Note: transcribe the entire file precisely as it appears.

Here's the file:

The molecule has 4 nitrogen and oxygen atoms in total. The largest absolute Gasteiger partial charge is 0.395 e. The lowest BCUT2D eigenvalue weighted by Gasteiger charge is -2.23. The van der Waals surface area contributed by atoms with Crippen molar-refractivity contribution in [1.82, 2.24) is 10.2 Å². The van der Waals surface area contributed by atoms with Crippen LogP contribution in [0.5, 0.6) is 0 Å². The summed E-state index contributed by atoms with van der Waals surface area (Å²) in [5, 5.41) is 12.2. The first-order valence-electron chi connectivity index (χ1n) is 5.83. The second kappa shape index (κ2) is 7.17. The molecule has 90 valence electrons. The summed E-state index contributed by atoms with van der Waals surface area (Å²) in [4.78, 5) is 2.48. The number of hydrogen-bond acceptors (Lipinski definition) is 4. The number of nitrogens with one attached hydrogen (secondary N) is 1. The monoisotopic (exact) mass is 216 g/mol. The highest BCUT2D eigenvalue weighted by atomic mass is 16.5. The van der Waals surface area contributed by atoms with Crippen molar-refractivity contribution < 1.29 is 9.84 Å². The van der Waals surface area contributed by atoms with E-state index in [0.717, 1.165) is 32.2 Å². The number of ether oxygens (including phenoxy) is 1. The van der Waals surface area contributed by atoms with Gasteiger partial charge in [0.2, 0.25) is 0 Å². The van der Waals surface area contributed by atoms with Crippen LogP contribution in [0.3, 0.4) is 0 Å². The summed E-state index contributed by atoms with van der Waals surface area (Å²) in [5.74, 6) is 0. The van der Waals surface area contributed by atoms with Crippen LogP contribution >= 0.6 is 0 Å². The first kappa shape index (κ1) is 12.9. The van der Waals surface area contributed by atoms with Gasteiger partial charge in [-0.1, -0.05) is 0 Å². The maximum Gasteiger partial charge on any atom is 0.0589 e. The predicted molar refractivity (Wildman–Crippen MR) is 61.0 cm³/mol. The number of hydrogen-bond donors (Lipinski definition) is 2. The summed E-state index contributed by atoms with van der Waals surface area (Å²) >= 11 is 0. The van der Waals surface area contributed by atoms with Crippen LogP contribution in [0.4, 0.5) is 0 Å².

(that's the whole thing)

The molecule has 4 nitrogen and oxygen atoms in total. The largest absolute Gasteiger partial charge is 0.395 e. The lowest BCUT2D eigenvalue weighted by Gasteiger charge is -2.23. The van der Waals surface area contributed by atoms with Crippen molar-refractivity contribution in [1.82, 2.24) is 10.2 Å². The van der Waals surface area contributed by atoms with Crippen LogP contribution in [0.5, 0.6) is 0 Å². The summed E-state index contributed by atoms with van der Waals surface area (Å²) in [5, 5.41) is 12.2. The first-order valence-electron chi connectivity index (χ1n) is 5.83. The second kappa shape index (κ2) is 7.17. The molecule has 90 valence electrons. The summed E-state index contributed by atoms with van der Waals surface area (Å²) in [4.78, 5) is 2.48. The number of hydrogen-bond acceptors (Lipinski definition) is 4. The number of nitrogens with one attached hydrogen (secondary N) is 1. The monoisotopic (exact) mass is 216 g/mol. The highest BCUT2D eigenvalue weighted by atomic mass is 16.5. The van der Waals surface area contributed by atoms with Crippen molar-refractivity contribution < 1.29 is 9.84 Å². The van der Waals surface area contributed by atoms with E-state index in [0.717, 1.165) is 32.2 Å². The number of ether oxygens (including phenoxy) is 1. The van der Waals surface area contributed by atoms with Gasteiger partial charge in [0.2, 0.25) is 0 Å². The van der Waals surface area contributed by atoms with Crippen LogP contribution in [0.3, 0.4) is 0 Å². The summed E-state index contributed by atoms with van der Waals surface area (Å²) in [5.74, 6) is 0. The van der Waals surface area contributed by atoms with Crippen LogP contribution >= 0.6 is 0 Å². The first kappa shape index (κ1) is 12.9. The van der Waals surface area contributed by atoms with Gasteiger partial charge in [-0.1, -0.05) is 0 Å². The maximum Gasteiger partial charge on any atom is 0.0589 e. The predicted molar refractivity (Wildman–Crippen MR) is 61.0 cm³/mol. The number of hydrogen-bond donors (Lipinski definition) is 2. The summed E-state index contributed by atoms with van der Waals surface area (Å²) >= 11 is 0. The van der Waals surface area contributed by atoms with Crippen LogP contribution in [0.4, 0.5) is 0 Å².